CALVERT CITY, KY
On this page:
- What Has Been Done to Clean Up the Site?
- What Is the Current Site Status?
- Enforcement Information
On related pages:
The 2.75-acre Airco site is a former industrial landfill northeast of downtown Calvert City in western Kentucky. EPA placed the site on the Superfund program’s National Priorities List (NPL) in 1984 because landfill disposal activities contaminated ground water and soil. EPA, the Kentucky Department for Environmental Protection (KDEP) and potentially responsible parties (PRPs) have investigated site conditions and taken steps to clean up the site in order to protect people and the environment from contamination.
The site shares a border with the B.F. Goodrich Superfund site. Because of their shared history and location, PRPs took Superfund-related cleanup actions at both sites under one approved cleanup plan (a Record of Decision, or ROD). EPA approved the plan in 1988. PRPs implemented the cleanup plan in the 1990s. Some cleanup activities, such as ground water treatment and monitoring, are ongoing.
Site contamination does not threaten people living and working near the site. The landfill area is fenced and secured. Waste in the landfill is capped. Local residents and businesses are not using contaminated ground water for drinking water purposes. By treating and monitoring ground water and undertaking Five-Year Reviews, EPA, KDEP and PRPs continue to protect people and the environment from site contamination. The agencies and PRPs are currently evaluating the need for changes to the site’s approved cleanup plan.
What Has Been Done to Clean Up the Site?
PRPs the Linde Group (formerly Airco) lead site investigation and cleanup activities, with oversight provided by EPA in cooperation with KDEP.
The site’s 1988 long-term remedy included installing a system to remove leachate in the landfill area. Leachate is water that collects contaminants as it passes through contaminated material. Additional cleanup activities included constructing a flood protection dike around the landfill, improving the landfill cap, pumping contaminated ground water and treating it by air stripping, monitoring ground water, and placing deed restrictions on the site property to prevent residential development and ground water use.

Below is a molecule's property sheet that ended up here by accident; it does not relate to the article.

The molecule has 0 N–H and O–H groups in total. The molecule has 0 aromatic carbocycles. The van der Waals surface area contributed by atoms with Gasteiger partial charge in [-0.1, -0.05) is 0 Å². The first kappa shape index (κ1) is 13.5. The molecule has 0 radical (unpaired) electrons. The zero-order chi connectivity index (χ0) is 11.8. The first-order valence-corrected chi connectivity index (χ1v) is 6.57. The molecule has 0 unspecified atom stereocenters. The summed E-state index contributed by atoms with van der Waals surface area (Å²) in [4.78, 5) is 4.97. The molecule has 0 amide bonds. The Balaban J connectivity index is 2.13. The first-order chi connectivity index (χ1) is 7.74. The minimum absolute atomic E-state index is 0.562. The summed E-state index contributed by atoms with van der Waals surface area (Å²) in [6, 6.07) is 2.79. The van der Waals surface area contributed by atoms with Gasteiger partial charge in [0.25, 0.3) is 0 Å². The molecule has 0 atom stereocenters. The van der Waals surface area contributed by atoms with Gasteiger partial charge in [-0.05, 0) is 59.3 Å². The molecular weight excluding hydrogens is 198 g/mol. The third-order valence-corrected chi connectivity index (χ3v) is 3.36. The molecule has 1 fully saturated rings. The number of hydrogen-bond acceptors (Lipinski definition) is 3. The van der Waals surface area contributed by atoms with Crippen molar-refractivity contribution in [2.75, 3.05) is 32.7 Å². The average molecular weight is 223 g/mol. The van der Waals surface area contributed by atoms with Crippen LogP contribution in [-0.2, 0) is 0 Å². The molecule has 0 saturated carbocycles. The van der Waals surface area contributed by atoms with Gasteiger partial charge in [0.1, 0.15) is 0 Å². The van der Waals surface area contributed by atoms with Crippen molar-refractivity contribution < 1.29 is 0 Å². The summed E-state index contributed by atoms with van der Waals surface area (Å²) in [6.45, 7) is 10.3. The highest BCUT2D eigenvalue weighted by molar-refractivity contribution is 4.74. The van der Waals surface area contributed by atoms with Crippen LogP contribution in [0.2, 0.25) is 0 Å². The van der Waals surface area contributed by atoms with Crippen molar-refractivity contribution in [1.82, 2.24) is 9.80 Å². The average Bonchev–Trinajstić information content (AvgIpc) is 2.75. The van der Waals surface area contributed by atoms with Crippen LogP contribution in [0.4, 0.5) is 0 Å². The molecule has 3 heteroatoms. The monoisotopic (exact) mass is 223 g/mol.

PRPs started treating contaminated ground water in 1992 by installing five ground water extraction wells to pull contaminated ground water from beneath the landfill and stop it from spreading into the Tennessee River. In 1996, PRPs started several cleanup activities required in the ROD, including constructing the flood protection dike, improving the existing landfill cap, installing the leachate and ground water removal systems, combining surface soil and drainage ditch sediment, and installing site fencing.
The PRPs monitor ground water contamination on a quarterly basis to make sure the system continues to work properly.
What Is the Current Site Status?
The site’s second Five-Year Review, completed in 2006, found that cleanup actions to date protect people and the environment. In the long term, there was a need for additional work. In response to the issues identified in the 2006 Five-Year Review, the PRP submitted a proposal to EPA in April 2009 to review the effectiveness of the cleanup plan and determine if the landfill on the Airco site is a major source of ground water contamination at the nearby B.F. Goodrich site. In 2009 and 2010, the PRP collected more information to evaluate whether they need to make changes to the cleanup plan and whether they should continue to clean up both sites using the same cleanup plan. The PRP may need to address the sites separately, since each site has different contamination issues. The third Five-Year Review, completed in 2011, was generally consistent with the results of the 2006 review. Because of the inherent related nature of the Airco and B.F. Goodrich sites, a determination regarding the next steps for the Airco site is delayed pending a final decision for the B.F. Goodrich site.
EPA is currently evaluating the report that discusses whether site PRPs need to change the site cleanup plan.
The EPA negotiated legal agreements with PRPs to investigate and clean up the site. The PRPs continue to fund site cleanup, monitoring and oversight activities.